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Dysfunctional diversity of p53 proteins in adult acute myeloid leukemia: projections on diagnostic workup and therapy

Miron Prokocimer, Alina Molchadsky and Varda Rotter

Abstract

The heterogeneous nature of acute myeloid leukemia (AML) and its poor prognosis necessitate therapeutic improvement. Current advances in AML research yield important insights regarding AML genetic, epigenetic, evolutional, and clinical diversity, all in which dysfunctional p53 plays a key role. As p53 is central to hematopoietic stem cell functions, its aberrations affect AML evolution, biology, and therapy response and usually predict poor prognosis. While in human solid tumors TP53 is mutated in more than half of cases, TP53 mutations occur in less than one tenth of de novo AML cases. Nevertheless, wild-type (wt) p53 dysfunction due to nonmutational p53 abnormalities appears to be rather frequent in various AML entities, bearing, presumably, a greater impact than is currently appreciated. Hereby, we advocate assessment of adult AML with respect to coexisting p53 alterations. Accordingly, we focus not only on the effects of mutant p53 oncogenic gain of function but also on the mechanisms underlying nonmutational wtp53 inactivation, which might be of therapeutic relevance. Patient-specific TP53 genotyping with functional evaluation of p53 protein may contribute significantly to the precise assessment of p53 status in AML, thus leading to the tailoring of a rationalized and precision p53-based therapy. The resolution of the mechanisms underlying p53 dysfunction will better address the p53-targeted therapies that are currently considered for AML. Additionally, a suggested novel algorithm for p53-based diagnostic workup in AML is presented, aiming at facilitating the p53-based therapeutic choices.

Introduction

Acute myeloid leukemia (AML) is a genetically heterogeneous clonal hematopoietic stem cell malignancy characterized by chromosomal abnormalities, recurrently mutated genes, epigenetic modifications affecting chromatin structure, and microRNAs deregulations. Despite progress in understanding AML pathobiology, the still-existing poor outcome, especially in the elderly, obligates therapeutic improvement. Major obstacles impacting treatment efficacy result from AML genomic heterogeneity, interpatient variability, and the apparent need to address various AML targets.1,2 In this context, p53 and its related network deserve special consideration.

p53 plays a pivotal role in normal and leukemic hematopoiesis and is central in a complex web of AML-related signaling pathways. AML genetic and epigenetic aberrations encompass the p53 gene, protein, and regulated network, among others.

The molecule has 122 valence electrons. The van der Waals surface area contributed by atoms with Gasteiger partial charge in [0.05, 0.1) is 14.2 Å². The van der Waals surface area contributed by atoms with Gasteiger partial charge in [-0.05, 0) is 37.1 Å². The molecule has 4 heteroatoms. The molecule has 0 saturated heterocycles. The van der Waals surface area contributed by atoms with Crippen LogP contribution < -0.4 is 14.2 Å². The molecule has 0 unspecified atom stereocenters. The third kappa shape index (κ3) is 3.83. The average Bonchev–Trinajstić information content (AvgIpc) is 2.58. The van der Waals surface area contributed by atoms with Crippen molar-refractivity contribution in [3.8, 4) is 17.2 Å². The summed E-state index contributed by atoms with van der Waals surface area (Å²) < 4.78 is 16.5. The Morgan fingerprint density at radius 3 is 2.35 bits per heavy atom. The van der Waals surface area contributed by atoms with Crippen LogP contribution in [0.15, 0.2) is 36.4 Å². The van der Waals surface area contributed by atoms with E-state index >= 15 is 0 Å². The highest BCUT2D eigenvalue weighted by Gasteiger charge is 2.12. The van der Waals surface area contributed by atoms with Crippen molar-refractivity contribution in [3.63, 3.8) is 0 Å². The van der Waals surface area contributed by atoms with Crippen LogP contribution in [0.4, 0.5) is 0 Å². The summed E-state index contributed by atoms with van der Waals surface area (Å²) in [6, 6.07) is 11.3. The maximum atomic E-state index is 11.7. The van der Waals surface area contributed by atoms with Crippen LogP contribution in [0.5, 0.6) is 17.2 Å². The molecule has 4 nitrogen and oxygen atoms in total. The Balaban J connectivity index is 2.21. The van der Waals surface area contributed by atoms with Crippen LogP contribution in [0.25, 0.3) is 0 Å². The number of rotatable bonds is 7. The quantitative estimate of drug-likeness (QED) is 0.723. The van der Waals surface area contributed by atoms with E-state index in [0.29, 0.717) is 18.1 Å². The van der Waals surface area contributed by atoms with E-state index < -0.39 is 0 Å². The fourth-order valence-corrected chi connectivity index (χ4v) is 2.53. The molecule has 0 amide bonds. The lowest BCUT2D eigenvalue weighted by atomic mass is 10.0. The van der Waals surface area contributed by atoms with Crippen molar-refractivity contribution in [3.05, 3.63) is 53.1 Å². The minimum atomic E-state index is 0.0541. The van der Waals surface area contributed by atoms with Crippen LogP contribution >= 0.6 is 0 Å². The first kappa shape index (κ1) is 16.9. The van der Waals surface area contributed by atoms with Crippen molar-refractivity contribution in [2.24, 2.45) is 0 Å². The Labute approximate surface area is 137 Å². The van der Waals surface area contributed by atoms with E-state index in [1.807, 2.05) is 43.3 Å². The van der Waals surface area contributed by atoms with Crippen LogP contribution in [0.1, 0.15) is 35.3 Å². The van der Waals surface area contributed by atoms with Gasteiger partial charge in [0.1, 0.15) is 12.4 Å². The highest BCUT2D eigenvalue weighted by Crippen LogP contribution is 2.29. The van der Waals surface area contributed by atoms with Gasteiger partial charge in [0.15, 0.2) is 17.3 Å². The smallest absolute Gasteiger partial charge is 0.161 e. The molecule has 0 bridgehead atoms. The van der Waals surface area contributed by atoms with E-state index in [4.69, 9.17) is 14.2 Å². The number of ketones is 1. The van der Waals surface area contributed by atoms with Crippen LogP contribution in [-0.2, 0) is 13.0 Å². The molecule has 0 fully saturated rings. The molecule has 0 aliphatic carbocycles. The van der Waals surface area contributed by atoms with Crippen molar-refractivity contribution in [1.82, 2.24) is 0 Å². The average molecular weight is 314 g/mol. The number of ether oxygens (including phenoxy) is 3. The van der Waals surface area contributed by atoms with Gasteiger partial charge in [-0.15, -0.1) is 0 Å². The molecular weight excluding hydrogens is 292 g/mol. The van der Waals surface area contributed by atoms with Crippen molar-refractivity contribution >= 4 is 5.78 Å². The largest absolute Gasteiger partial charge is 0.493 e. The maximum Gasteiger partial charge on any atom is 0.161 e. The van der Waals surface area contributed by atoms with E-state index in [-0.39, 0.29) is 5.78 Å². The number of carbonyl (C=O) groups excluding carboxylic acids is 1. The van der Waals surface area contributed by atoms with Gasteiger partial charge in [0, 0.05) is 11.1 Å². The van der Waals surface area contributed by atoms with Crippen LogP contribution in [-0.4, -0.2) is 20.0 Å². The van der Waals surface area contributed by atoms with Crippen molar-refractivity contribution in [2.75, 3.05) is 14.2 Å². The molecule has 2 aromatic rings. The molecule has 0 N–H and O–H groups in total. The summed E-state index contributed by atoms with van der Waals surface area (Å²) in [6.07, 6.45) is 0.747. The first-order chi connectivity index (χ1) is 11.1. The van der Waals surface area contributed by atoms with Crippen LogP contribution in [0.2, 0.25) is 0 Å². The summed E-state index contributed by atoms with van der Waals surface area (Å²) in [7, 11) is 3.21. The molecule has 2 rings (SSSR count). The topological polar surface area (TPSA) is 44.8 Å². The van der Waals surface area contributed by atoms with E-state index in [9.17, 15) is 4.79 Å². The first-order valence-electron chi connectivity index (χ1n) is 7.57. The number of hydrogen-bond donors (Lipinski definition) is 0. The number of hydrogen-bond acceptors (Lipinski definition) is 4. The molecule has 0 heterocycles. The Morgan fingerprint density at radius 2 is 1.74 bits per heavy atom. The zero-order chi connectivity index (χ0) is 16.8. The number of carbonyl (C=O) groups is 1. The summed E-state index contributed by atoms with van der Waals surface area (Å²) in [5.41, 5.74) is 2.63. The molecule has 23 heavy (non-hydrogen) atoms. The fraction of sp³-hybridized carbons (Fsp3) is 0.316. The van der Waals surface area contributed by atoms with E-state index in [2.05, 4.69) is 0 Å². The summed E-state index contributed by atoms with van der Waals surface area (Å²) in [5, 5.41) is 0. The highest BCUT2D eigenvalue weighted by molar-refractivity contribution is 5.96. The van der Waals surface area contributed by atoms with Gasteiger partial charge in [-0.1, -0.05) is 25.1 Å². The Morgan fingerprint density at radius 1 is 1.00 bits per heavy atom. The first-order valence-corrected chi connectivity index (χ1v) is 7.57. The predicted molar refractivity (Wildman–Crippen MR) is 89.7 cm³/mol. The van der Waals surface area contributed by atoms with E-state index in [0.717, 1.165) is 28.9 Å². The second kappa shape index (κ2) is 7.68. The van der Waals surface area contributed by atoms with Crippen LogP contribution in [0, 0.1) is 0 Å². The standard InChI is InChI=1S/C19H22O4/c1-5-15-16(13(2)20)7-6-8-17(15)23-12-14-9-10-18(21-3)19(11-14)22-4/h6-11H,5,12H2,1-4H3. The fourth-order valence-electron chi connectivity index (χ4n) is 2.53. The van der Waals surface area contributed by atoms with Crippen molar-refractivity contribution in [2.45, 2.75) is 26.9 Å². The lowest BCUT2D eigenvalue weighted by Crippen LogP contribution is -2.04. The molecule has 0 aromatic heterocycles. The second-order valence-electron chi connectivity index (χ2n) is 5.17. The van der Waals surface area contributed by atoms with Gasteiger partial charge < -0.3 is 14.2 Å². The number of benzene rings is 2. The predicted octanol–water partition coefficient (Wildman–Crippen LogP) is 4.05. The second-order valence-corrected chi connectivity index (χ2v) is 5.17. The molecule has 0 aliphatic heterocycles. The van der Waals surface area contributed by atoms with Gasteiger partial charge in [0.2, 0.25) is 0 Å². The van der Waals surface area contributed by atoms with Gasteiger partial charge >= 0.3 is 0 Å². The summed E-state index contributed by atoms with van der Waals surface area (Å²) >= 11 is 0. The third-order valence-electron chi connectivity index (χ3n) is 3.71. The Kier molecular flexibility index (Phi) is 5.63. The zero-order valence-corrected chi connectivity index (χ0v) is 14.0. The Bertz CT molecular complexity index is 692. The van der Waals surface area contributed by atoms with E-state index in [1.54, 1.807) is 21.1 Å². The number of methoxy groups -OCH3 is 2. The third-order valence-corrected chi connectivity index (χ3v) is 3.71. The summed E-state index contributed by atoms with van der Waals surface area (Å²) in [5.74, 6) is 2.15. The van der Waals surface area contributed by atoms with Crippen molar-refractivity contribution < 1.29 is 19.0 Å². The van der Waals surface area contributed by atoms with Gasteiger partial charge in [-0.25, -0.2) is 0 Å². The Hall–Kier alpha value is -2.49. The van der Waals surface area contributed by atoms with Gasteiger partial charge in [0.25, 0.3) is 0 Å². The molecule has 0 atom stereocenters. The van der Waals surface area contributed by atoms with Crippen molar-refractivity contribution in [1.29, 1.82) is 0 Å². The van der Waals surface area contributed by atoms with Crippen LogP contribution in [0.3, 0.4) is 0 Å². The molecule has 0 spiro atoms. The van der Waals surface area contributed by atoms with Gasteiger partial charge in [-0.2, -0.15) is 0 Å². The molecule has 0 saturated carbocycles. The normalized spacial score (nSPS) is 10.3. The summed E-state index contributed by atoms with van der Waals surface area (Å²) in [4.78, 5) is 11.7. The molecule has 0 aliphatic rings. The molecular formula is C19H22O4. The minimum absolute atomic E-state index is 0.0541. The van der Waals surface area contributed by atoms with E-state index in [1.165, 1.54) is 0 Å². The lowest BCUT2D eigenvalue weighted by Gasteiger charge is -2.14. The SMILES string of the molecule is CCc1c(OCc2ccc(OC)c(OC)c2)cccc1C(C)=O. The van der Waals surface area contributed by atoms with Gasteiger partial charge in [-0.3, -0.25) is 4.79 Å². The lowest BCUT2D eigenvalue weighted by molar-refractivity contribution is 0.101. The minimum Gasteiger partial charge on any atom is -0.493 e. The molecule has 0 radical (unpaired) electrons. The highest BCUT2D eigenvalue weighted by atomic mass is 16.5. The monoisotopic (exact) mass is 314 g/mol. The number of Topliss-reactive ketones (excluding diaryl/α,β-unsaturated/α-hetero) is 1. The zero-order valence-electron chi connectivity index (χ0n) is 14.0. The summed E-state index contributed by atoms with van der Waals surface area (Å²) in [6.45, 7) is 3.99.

The causal relation between leukemogenesis and p53 dysfunction has been demonstrated in Li-Fraumeni syndrome (LFS), large-scale sequencing studies, proteomics, and clinical and laboratory settings.3-10 Currently, TP53 mutations, per se, are prioritized over other p53 abnormalities with regard to AML pathogenesis, therapy response, and prognosis. However, evolvement in the field of p53 research has modified our view of p53 dysfunction by elucidating the mutant p53 (mutp53) gain-of-function (GOF) phenomenon11 and by unveiling molecular mechanisms underlying nonmutational wtp53 inactivation.

Because TP53 mutations occur in only ∼8% of de novo AML cases and LFS-related AML is conspicuously rare, other nonmutational p53 abnormalities might bear a greater AML-related significance than is currently appreciated.3,4

Indeed, recent data indicate that nonmutational wtp53 dysfunction may occur in nearly all AML subsets (European Leukemia Net classification). The inactivating mechanisms reach beyond the 2 already well recognized, namely MDM2/4 overexpression and p14ARF inactivation, and might bear potential therapeutic relevance.

Accordingly, we advocate herein the need to evaluate p53 genotype and functional phenotype during AML workup, thus adding an extra platform for precision diagnosis and treatment in AML.

Elucidating the unique pattern of mutational or nonmutational p53 dysfunction in the individual AML patient may promote rationalizing the p53-based therapeutic approach consisting of mutp53 reactivation, abrogation of mutp53 GOF underlying mechanisms, or rescuing wtp53 inactivation.12,13

For advancing this goal, we discuss AML-associated TP53 mutations and mutational and nonmutational p53 function-disrupting mechanisms (Figure 1). We map them to the various AML entities and revise therapeutic options targeted to address them. Additionally, a diagnostic algorithm for p53 profiling, aiming to support personalized p53-based therapeutic decisions, is proposed.

Figure 1.

Wild-type p53 inactivating mechanisms in AML.

Role of p53 in hematopoiesis

The tumor suppressor p53 transcription factor plays a key role in preserving genomic integrity, thereby preventing tumorigenesis.

p53 also regulates additional cellular processes, including maintenance of normal stem cell pool, serving as a barrier to cancer stem cell formation.14 In hematopoietic stem/progenitor cells (HSPCs), p53 is actively involved in regulating their quiescence and self-renewal, thus averting leukemogenesis.8 The involved mechanisms include p53’s negative interaction with telomerase and its negative impact on microenvironment-mediated LSCs survival.15,16